Bryan — the chocomania had the opposite affect on me. I just can’t consume that much rich, sweet stuff. I’m looking forward to my one chunk of chocolate a day with a glass of wine after dinner routine. I felt nauseous after the oscars, and yes, it was the chocolate.

    Rachel — excellent question. When it comes to dark chocolate I’m an absolute purist. Having said that, I tried a dark chocolate with chili a few weeks ago and it was exquisite. I think it was Dagoba. It gave a fabulous kick to the richness. Outside of that, I am firmly against ornamentation, which usually means sweeter ingredients.

    Tim — thanks for the suggestions. I will purchase and tour.

    Marleyfan — excellent idea. I’m investing today.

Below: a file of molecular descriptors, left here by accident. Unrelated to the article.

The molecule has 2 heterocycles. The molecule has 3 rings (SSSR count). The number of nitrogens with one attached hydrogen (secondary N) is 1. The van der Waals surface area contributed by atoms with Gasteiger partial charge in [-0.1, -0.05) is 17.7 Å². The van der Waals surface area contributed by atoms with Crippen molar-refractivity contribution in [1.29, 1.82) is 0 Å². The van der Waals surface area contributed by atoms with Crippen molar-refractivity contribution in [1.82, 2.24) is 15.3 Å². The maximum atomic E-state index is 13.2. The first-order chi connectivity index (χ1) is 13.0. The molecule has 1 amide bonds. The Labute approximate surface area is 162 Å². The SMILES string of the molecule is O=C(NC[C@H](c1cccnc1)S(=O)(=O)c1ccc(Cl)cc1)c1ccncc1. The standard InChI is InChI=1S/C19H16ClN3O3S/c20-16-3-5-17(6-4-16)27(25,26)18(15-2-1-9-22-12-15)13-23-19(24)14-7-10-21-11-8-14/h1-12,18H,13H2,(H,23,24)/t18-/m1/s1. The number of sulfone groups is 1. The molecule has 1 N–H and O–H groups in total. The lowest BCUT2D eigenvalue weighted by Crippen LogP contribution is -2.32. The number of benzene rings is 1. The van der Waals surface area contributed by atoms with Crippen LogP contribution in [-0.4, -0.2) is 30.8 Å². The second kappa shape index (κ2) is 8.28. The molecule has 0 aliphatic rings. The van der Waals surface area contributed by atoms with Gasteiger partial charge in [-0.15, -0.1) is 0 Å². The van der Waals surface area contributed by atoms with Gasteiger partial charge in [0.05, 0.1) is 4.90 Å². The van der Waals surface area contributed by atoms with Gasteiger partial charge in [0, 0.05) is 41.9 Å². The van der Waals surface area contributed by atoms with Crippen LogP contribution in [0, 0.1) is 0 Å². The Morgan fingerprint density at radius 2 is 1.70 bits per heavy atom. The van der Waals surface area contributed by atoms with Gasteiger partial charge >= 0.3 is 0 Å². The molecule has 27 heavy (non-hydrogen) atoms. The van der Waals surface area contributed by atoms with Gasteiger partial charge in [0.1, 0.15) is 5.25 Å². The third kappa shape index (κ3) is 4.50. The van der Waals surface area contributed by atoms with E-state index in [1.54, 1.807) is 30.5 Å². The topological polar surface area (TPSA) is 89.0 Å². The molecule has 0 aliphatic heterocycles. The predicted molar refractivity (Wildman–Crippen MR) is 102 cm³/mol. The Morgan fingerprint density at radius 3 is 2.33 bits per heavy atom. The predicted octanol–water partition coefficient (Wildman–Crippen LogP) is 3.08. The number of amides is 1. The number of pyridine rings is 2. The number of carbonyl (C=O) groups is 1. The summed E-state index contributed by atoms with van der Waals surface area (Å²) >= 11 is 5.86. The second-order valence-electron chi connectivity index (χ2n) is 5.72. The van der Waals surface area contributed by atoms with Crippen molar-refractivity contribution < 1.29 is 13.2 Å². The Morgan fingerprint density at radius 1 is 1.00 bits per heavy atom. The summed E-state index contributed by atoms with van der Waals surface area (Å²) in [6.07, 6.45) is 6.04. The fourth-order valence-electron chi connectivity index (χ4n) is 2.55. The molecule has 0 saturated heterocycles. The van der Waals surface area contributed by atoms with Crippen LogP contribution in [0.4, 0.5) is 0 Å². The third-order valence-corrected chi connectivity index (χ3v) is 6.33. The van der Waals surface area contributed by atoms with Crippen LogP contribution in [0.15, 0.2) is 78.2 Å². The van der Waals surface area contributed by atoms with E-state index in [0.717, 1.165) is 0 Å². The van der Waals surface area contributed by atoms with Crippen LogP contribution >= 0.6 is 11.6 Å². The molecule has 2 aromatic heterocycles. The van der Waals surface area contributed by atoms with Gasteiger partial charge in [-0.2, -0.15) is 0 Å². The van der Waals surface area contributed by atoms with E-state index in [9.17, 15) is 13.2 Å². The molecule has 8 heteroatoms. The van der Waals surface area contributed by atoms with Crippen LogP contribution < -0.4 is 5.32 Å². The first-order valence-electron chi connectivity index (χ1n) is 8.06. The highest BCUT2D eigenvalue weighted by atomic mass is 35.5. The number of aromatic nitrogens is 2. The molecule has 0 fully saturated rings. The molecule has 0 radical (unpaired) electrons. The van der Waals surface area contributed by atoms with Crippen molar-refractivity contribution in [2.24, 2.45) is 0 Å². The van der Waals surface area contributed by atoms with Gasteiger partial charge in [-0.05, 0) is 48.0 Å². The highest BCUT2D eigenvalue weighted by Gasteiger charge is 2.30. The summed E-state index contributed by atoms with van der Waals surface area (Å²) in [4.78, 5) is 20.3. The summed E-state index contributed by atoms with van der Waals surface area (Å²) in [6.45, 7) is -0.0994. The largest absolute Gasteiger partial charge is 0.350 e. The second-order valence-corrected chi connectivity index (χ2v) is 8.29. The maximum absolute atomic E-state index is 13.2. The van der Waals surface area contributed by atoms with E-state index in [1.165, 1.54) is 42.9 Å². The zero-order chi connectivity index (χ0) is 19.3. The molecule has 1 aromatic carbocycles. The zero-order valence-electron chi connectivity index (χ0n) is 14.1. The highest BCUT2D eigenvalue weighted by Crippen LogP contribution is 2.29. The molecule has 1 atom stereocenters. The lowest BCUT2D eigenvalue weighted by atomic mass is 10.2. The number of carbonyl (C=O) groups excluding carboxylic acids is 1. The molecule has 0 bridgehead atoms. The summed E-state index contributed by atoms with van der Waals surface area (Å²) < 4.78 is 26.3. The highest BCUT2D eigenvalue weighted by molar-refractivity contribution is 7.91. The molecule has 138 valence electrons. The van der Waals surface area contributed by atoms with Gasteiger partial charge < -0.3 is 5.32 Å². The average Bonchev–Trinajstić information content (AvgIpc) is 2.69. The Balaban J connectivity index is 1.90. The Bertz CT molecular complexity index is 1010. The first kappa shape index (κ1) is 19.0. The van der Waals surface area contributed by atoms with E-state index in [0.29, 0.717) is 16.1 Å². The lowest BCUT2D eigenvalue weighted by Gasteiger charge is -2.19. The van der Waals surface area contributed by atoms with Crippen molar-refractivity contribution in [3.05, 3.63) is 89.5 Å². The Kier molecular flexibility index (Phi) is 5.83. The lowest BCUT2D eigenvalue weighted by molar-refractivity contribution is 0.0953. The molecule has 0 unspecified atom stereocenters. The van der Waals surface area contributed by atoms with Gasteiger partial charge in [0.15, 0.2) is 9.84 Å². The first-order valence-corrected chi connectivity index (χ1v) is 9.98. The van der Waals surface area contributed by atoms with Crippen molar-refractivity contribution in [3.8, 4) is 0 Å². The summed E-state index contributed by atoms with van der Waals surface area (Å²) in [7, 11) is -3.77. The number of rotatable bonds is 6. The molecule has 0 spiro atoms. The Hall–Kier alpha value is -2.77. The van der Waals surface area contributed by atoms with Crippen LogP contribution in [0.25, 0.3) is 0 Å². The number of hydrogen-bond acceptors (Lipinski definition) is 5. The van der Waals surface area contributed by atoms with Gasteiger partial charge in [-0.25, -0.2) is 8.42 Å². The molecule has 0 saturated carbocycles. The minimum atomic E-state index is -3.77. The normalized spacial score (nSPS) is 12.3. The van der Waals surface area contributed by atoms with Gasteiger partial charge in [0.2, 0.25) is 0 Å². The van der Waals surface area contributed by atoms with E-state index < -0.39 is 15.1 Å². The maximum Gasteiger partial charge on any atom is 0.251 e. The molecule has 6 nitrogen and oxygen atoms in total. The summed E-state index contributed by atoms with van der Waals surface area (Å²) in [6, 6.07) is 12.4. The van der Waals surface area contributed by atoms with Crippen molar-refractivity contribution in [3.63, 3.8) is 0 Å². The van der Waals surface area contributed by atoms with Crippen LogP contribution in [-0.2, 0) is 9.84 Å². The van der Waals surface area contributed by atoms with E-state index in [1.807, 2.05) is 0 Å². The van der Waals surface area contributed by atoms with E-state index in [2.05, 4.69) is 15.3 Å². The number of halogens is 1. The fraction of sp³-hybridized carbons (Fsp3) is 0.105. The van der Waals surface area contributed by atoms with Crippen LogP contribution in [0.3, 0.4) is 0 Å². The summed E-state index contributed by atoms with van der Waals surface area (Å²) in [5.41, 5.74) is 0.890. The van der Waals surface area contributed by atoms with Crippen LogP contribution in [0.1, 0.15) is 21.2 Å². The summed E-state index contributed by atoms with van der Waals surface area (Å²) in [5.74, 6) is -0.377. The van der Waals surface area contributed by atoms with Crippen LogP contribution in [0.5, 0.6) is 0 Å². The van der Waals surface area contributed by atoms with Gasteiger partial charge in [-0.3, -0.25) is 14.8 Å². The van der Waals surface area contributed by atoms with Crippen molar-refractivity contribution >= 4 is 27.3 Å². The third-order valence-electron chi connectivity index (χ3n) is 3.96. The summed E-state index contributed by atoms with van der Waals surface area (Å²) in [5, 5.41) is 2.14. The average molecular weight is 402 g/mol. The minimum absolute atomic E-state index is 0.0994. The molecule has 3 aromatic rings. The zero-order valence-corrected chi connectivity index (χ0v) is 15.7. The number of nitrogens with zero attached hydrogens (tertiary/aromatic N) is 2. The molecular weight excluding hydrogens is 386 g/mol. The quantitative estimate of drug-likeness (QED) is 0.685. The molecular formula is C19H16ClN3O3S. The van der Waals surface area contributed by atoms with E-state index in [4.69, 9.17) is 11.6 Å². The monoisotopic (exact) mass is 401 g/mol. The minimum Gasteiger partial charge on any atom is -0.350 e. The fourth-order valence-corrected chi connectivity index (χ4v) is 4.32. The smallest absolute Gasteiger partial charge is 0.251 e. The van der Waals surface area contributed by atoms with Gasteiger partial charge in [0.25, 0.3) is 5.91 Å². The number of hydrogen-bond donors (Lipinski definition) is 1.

13. PB says:

    OK, do not judge me, but up until very recently, I would have said I did not prefer chocolate, defaulting to nut rolls and paydays every time. Then a friend brought me back a chocolate bar from Slovakia, out of obligation I ate a bite in front of her. “sweet fancy moses” is right, it was beyond dreamy, I was transported. Subsequent American attepts have failed. I shall try some of the above suggestions, until then I am like Charlie Bucket, savoring and rationing my Euro-chocolate. Your Oscar party sounds better than ours, we had fried chicken and sushi (“sunshine” and “Flags”), AND you got that SoHo family.

  14. Beth W. says:

    I’m literally putting on my shoes to go buy chocolate. Fortunately, it doesn’t break my still-standing New Year’s resolution to not buy packages of cookies (single cookies, free cookies and cookies encased in ice cream are all permitted). yay chocolate!

  15. Comic Book Store Guy says:

    # 8-Re: Yoda, it’s Dagobah